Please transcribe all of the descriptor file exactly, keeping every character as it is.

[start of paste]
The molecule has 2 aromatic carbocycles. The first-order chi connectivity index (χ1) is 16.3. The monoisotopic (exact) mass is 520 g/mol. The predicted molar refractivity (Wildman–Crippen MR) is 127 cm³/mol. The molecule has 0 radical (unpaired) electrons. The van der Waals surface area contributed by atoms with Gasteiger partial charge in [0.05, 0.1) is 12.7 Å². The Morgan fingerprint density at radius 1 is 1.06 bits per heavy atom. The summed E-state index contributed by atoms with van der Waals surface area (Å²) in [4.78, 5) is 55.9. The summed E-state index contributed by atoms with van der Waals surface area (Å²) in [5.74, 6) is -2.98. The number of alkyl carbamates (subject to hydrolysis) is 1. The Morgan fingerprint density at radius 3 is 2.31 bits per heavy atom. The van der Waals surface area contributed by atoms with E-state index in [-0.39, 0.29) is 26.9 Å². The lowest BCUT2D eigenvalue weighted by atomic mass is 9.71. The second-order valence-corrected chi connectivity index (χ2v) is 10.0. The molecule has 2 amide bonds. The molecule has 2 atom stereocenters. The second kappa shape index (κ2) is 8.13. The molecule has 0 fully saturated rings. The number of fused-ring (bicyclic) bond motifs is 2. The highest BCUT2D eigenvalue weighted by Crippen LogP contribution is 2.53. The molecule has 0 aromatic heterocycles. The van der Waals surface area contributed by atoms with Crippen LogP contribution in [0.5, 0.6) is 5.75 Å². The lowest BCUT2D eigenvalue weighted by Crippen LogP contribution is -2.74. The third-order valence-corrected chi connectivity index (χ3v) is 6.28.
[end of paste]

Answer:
The molecule has 2 aromatic carbocycles. The first-order chi connectivity index (χ1) is 16.3. The monoisotopic (exact) mass is 520 g/mol. The predicted molar refractivity (Wildman–Crippen MR) is 127 cm³/mol. The molecule has 0 radical (unpaired) electrons. The van der Waals surface area contributed by atoms with Gasteiger partial charge in [0.05, 0.1) is 12.7 Å². The Morgan fingerprint density at radius 1 is 1.06 bits per heavy atom. The summed E-state index contributed by atoms with van der Waals surface area (Å²) in [4.78, 5) is 55.9. The summed E-state index contributed by atoms with van der Waals surface area (Å²) in [5.74, 6) is -2.98. The number of alkyl carbamates (subject to hydrolysis) is 1. The Morgan fingerprint density at radius 3 is 2.31 bits per heavy atom. The van der Waals surface area contributed by atoms with E-state index in [-0.39, 0.29) is 26.9 Å². The lowest BCUT2D eigenvalue weighted by atomic mass is 9.71. The second-order valence-corrected chi connectivity index (χ2v) is 10.0. The molecule has 2 amide bonds. The molecule has 2 atom stereocenters. The second kappa shape index (κ2) is 8.13. The molecule has 0 fully saturated rings. The number of fused-ring (bicyclic) bond motifs is 2. The highest BCUT2D eigenvalue weighted by Crippen LogP contribution is 2.53. The molecule has 0 aromatic heterocycles. The van der Waals surface area contributed by atoms with Crippen LogP contribution in [0.5, 0.6) is 5.75 Å². The lowest BCUT2D eigenvalue weighted by Crippen LogP contribution is -2.74. The third-order valence-corrected chi connectivity index (χ3v) is 6.28.